Jekyll to Hugo

Publish date: 03 Apr 2021
Tags: software

This blog, has been running on GitHub (and Jekyll) since July 2018.

As the number of posts increased, I felt the need for a search feature. Elasticsearch is one of my favourite tools, but that would be an overkill for this static site. I wanted something small and easy.

I have been following Jeremy Likness for a while and was quite impressed by his journey, migrating from “Medium” to “Hugo”. In particular Dynamic Search in a Static Hugo Website - Jeremy Likness.

Then there was a post by Scott Hanselman Penny Pinching in the Cloud: Azure Static Web Apps are saving me money which covered how he crams his multiple sites into the Azure Static Web Apps offering.

In addition I was always facing issues with running the site locally e.g. ruby issues in Windows Subsystem for Linux (WSL)

So I was ready to migrate the site to Hugo. For my use, these are the positives:

  1. Hugo is easy to run locally. Seriously it is. The required files are in one Subdirectory and you add its path to $Path env variable
  2. I move the site from running in github to github + Azure Static App hosted
  3. Use Cloudflare
  4. ToDo: Implement search

Running Hugo locally

Visit Install Hugo on Windows to download and run Hugo locally. It is self contained and once you add the binary path to $path env, you are good to go. It uses Markdown and active reload which allows you to see your latest updates.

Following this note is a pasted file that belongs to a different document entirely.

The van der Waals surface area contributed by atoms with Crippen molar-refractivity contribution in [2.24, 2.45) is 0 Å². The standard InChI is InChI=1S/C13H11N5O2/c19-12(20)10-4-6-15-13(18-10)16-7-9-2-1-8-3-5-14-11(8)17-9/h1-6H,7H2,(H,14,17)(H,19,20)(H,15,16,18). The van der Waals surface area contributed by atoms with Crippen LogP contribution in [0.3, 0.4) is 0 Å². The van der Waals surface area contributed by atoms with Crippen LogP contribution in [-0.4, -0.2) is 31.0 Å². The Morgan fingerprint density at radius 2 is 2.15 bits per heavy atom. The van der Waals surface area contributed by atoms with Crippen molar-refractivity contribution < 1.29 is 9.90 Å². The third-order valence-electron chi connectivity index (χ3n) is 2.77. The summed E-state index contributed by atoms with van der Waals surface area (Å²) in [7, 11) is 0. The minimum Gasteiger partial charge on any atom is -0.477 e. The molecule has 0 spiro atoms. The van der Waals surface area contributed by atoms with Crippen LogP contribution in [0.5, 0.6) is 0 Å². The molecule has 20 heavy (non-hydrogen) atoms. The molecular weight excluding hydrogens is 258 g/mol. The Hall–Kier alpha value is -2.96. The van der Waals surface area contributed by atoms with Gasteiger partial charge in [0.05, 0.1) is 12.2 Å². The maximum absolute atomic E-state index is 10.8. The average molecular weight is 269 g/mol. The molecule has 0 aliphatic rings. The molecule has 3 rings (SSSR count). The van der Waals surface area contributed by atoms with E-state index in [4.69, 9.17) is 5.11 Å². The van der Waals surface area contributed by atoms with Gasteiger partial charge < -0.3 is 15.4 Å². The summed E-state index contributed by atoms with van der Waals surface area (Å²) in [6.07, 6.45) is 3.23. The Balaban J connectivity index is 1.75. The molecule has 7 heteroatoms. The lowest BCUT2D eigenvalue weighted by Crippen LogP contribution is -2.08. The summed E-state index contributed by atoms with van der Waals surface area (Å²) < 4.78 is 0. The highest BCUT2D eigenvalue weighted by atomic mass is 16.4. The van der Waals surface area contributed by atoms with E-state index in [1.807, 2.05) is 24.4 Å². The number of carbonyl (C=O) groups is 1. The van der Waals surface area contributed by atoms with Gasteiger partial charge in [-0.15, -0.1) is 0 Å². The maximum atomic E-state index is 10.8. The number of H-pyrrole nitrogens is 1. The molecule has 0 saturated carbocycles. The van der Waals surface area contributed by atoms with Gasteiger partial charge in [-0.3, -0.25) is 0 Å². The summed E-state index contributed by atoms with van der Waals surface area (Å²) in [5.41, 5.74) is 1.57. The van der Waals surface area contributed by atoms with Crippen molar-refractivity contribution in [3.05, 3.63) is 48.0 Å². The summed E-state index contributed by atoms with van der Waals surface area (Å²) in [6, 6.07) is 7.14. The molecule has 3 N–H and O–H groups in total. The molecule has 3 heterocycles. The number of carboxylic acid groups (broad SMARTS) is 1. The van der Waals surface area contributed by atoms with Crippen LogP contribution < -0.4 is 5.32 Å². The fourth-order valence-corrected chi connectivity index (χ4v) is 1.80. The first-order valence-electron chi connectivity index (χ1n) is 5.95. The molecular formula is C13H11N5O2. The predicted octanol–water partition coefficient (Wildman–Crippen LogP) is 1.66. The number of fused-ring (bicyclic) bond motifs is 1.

So far so good.

The following steps were used to migrate from Jekyll to Hugo. I have to resolve one issue with the theme i.e. open link in the a new tab

# migrate from source to target
DOS > hugo import jekyll d:\\ d:\richardborges-hugo-static-site-app\
# cd to target
D:\richardborges-hugo-static-site-app> git init
# include the theme as a submodule so that future theme upgrades are easier
D:\richardborges-hugo-static-site-app> git submodule add themes/geekblog
update the config.toml
theme = "hugo-geekblog"
# initialise git
D:\richardborges-hugo-static-site-app> git add -A
D:\richardborges-hugo-static-site-app> git commit -m "initial commit"
D:\richardborges-hugo-static-site-app> git remote add origin
D:\richardborges-hugo-static-site-app> git push --set-upstream origin main

To run the site locally, use

# # render *.md which contain drafts i.e. draft: true.
D:\richardborges-hugo-static-site-app> hugo server -D
# or
D:\richardborges-hugo-static-site-app> hugo server -D --disableFastRender

In addition I used FavIcon generator to generate and copy over


To override the link behaviour i.e. to open a link in a new tab I used the tip provided here Override a Hugo Theme. Thank you Zachary Wade Betz.

Running as an Azure Static Web App

To get started I used Tutorial: Publish a Hugo site to Azure Static Web Apps Preview to get the site running in Azure

Next, I setup the custom domain using Configure a root domain where linked to this How to configure a root domain in an Azure Static Web App

The final step was completing the “Custom Domain” step in the Azure portal.

GitHub Actions

So my workflow is:

  1. Edit a post in VS Code i.e.
D:\richardborges-hugo-static-site-app> code .
  1. Commit the change to my GitHub repository. I use the beautifully made and paid for Fork git client.
  2. Run Hugo locally to check the post for language and content
  3. The commit to GitHub, kicks off a GitHub Action, which builds and releases a static version of the site in Azure Static Web App
  4. The newly build site can be viewed at


Quite happy with the outcome. This setup means I have fewer hurdles when writing and publishing a blog post.